Inda collapse gives Australia lifeline in second Test
India lead the series 1-0
Monday 04 March 2013
India lost five wickets for just 19 runs as Australia enjoyed a fruitful second session on day three of the second Test in Hyderabad.
The hosts had been in control at lunch with Cheteshwar Pujara making 204 as they looked odds-on to extend their lead in the four-Test series to 2-0.
However, after resuming after lunch at 400 for three, they then suffered a collapse that included the loss of four wickets for seven runs to end on 503 all out.
Glenn Maxwell finished with four for 127 and although India are still in a very strong position with a lead of 266 runs, it is not as authoritative as it possibly could have been.
Pujara and Murali Vijay (167) had extended their partnership for another hour and a half this morning to post India's best-ever second-wicket stand of 370 before Australia's bowlers finally found success.
A couple of fours from Vijay off one Maxwell over took the partnership past 350, then Pujara eased two off his pads to reach 1,000 Test runs in just his 11th match.
The pair were batting with such ease it was a major surprise when Maxwell claimed his first Test wicket, Vijay caught by Ed Cowan at leg slip to end India's fourth-highest partnership for any wicket.
The crowd roared to welcome Sachin Tendulkar to the crease, and he was on hand to congratulate Pujara when he advanced down the wicket to hit Maxwell for four and reach 200 for the second time in Test cricket.
Soon the Australian fielders were congratulating him too as he walked off the field having been caught in the deep by Xavier Doherty when he aimed a hook shot at a James Pattinson bouncer but could not keep it down.
After returning from lunch at 400 for three, the hosts had only added four more runs when Tendulkar was contentiously out for just seven.
The third umpire ruled the India legend had got a touch on a Pattinson delivery which then went through to wicketkeeper Matthew Wade.
Australia made a breakthrough when they took the wicket of Mahendra Singh Dhoni after a quickfire 44.
Dhoni fired a fierce shot off a Maxwell delivery which did not have the required height and which was taken by Doherty at mid-off - although he had to have two attempts at grabbing the ball.
Dhoni's 44 came off 43 deliveries and included eight boundaries.
Maxwell then enjoyed more success when he removed Ravindra Jadeja caught and bowled, and Australia made further inroads with just one more run scored with spinner Doherty taking out Ravichandran Ashwin, caught at gully by Phil Hughes having made just one.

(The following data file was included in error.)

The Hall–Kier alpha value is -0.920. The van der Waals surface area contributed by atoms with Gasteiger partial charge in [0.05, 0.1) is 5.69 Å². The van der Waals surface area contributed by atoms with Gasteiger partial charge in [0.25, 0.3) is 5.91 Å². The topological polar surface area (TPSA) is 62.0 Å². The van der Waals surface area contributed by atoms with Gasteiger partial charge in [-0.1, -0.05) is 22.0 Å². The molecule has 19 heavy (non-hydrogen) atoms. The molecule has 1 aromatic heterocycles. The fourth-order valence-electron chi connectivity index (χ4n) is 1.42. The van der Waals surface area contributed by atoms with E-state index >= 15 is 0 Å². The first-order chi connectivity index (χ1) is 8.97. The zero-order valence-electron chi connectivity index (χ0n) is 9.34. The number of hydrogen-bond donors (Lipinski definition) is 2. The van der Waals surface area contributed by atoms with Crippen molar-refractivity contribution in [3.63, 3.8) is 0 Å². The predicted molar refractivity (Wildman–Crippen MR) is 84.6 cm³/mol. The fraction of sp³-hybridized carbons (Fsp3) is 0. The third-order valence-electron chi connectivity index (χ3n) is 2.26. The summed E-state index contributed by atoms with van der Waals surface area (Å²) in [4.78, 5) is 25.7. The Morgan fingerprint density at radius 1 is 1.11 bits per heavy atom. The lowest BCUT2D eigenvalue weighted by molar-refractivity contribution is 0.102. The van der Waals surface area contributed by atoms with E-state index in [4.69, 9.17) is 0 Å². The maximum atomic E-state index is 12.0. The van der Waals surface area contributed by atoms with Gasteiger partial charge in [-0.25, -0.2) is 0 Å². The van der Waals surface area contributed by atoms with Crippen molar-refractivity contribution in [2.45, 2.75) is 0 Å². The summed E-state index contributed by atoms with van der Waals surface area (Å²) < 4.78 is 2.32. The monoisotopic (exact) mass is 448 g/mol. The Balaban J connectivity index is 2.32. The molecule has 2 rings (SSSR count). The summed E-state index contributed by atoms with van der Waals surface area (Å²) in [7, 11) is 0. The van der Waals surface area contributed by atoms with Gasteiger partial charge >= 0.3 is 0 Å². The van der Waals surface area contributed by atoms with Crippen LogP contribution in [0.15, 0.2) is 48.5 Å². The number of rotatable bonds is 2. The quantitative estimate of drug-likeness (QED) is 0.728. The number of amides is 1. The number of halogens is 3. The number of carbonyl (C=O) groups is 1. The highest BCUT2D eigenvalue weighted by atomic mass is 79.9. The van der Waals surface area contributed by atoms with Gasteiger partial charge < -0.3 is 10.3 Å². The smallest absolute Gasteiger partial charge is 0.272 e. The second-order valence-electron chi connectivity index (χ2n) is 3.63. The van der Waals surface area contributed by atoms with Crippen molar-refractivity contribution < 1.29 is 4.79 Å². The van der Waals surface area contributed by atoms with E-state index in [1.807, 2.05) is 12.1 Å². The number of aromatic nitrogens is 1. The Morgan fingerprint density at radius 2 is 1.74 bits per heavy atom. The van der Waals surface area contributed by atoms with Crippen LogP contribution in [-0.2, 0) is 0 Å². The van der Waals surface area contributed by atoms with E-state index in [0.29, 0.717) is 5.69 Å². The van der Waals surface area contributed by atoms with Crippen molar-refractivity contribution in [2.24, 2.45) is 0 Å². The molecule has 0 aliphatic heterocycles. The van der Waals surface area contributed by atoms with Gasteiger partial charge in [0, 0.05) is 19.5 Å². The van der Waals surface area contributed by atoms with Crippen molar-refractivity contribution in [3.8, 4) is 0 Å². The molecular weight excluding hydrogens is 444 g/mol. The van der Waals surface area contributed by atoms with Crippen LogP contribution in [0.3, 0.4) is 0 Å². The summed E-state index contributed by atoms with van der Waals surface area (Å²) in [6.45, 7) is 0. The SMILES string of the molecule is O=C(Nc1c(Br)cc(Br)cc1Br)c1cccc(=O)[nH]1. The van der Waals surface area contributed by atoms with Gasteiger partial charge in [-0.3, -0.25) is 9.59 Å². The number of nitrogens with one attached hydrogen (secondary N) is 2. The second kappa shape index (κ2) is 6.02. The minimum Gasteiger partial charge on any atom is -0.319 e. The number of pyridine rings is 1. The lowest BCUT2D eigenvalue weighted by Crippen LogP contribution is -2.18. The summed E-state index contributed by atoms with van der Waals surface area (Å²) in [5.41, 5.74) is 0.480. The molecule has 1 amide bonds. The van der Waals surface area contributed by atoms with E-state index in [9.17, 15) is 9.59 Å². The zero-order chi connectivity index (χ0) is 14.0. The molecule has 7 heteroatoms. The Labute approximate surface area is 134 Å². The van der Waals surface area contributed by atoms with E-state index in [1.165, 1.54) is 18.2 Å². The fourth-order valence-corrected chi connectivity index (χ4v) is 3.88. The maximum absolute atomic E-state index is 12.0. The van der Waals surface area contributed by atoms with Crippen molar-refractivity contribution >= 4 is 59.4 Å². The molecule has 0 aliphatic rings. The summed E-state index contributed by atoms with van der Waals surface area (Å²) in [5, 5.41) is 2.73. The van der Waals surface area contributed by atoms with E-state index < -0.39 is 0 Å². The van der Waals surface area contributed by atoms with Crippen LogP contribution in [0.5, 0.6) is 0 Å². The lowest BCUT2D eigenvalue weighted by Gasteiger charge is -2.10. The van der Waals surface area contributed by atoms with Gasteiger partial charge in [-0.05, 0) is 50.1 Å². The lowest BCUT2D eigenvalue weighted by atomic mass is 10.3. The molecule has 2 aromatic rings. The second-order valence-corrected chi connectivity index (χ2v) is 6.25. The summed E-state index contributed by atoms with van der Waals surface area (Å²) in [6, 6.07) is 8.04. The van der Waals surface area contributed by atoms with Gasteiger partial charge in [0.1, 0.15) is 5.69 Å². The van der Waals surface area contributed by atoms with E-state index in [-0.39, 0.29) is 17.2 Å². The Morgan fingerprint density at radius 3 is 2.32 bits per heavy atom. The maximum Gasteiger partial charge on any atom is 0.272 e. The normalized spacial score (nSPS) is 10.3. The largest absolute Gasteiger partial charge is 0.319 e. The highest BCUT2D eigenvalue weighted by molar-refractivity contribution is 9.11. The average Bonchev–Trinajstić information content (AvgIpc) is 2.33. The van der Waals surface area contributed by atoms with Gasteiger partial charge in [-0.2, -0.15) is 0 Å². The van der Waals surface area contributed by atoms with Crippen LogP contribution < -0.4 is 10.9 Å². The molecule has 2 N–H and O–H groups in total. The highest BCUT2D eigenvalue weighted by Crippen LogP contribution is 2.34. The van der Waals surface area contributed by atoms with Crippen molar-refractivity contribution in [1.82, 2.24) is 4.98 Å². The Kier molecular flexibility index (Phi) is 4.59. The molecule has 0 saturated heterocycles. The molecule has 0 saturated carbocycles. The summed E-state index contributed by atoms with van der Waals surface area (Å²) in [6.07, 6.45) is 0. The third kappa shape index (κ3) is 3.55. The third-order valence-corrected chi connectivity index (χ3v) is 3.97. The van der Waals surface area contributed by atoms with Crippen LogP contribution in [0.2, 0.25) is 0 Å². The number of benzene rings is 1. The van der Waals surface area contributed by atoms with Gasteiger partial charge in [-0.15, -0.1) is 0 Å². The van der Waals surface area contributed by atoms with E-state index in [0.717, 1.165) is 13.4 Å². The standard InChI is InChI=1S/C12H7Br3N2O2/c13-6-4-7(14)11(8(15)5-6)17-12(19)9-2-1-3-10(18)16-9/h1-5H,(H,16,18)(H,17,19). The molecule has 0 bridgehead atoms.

Harbhajan Singh became Doherty's second victim with just four more on the board when he hit a ball straight down to Maxwell to go for a duck.
India's tail continued to crumble with Virat Kohli the next to go when he got an inside edge to a Maxwell delivery and Cowan dived to his left to pluck the ball out of the air.
Kohli had made a patient 34 off 92 balls.
India's innings was then brought to an end when Bhuvneshwar Kumar was stumped for 10.
Why does Manuel Pellegrini keep picking Martin Demichelis for Manchester City?
England 29 Wales 18 player ratings: Who was the star man at Twickenham?
David Meyler, Samuel Eto'o and the best, most controversial and bizarre goal celebrations
Bayern Munich v Arsenal: 10 reasons for Arsenal to be optimistic of Champions League progress
Bayern Munich v Arsenal: Arsene Wenger pleads for 'fair chance' from referee as Arsenal look to turn around Champions League deficit
- 1 Pakistan vs Paul Smith: Sandal-wearers bemused by famed British designer's attempts to sell traditional Peshawari chappal-style shoes for the distinctly untraditional sum of £300
- 2 Family forced to flee home after discovering 'terrifying' nest of spiders in bananas
- 3 First Kiss: Filmmaker gets 20 strangers to make out on YouTube with awkward results
- 4 Grace Dent: Who cares if she spells it Barraco Barner? Gemma Worrall is more employable than some bookish arts graduate
- 5 Bob Crow death: 'Admired by his members, feared by employers' - Tributes pour in for RMT union leader and 'working class hero' Bob Crow
Britain's top vet sparks controversy with call for ban on slashing animals' throats in 'ritual' slaughters for halal and kosher meat products
Poor 'live like animals' says Boris's privately educated sister after going on 'poverty safari'
Exclusive: Impact of immigrants on British workers ‘negligible’
Vince Cable: Teachers 'know absolutely nothing' about the world of work
Ukraine crisis: Russia pledges to 'retaliate against sanctions' as Ukrainian president says Crimea vote will not be recognised
The quiet diplomat: Catherine Ashton - recognised and admired in all the world’s troubled countries, yet ridiculed at home